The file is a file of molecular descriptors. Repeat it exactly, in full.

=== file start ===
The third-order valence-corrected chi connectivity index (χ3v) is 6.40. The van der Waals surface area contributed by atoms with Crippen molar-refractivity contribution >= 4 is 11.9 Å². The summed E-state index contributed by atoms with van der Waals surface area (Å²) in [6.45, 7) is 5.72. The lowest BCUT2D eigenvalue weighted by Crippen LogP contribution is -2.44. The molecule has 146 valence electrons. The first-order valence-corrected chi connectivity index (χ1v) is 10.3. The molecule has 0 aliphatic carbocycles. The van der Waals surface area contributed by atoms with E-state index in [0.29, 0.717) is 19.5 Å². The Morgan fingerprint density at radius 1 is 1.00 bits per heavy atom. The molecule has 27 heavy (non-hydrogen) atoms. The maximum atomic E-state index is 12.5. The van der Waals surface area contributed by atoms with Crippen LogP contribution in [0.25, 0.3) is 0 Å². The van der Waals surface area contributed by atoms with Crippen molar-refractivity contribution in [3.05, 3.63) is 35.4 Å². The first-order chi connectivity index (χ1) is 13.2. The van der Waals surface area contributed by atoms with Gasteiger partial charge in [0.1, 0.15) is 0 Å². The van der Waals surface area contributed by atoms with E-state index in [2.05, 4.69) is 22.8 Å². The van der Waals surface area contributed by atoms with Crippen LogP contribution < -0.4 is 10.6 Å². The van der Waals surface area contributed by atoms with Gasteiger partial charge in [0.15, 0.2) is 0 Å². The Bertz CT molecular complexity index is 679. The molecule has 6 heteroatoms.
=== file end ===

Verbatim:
The third-order valence-corrected chi connectivity index (χ3v) is 6.40. The van der Waals surface area contributed by atoms with Crippen molar-refractivity contribution >= 4 is 11.9 Å². The summed E-state index contributed by atoms with van der Waals surface area (Å²) in [6.45, 7) is 5.72. The lowest BCUT2D eigenvalue weighted by Crippen LogP contribution is -2.44. The molecule has 146 valence electrons. The first-order valence-corrected chi connectivity index (χ1v) is 10.3. The molecule has 0 aliphatic carbocycles. The van der Waals surface area contributed by atoms with E-state index in [0.29, 0.717) is 19.5 Å². The Morgan fingerprint density at radius 1 is 1.00 bits per heavy atom. The molecule has 27 heavy (non-hydrogen) atoms. The maximum atomic E-state index is 12.5. The van der Waals surface area contributed by atoms with Crippen LogP contribution in [0.25, 0.3) is 0 Å². The van der Waals surface area contributed by atoms with Crippen molar-refractivity contribution in [3.05, 3.63) is 35.4 Å². The first-order chi connectivity index (χ1) is 13.2. The van der Waals surface area contributed by atoms with Gasteiger partial charge in [0.1, 0.15) is 0 Å². The van der Waals surface area contributed by atoms with E-state index in [2.05, 4.69) is 22.8 Å². The van der Waals surface area contributed by atoms with Crippen LogP contribution < -0.4 is 10.6 Å². The van der Waals surface area contributed by atoms with Gasteiger partial charge in [0.15, 0.2) is 0 Å². The Bertz CT molecular complexity index is 679. The molecule has 6 heteroatoms.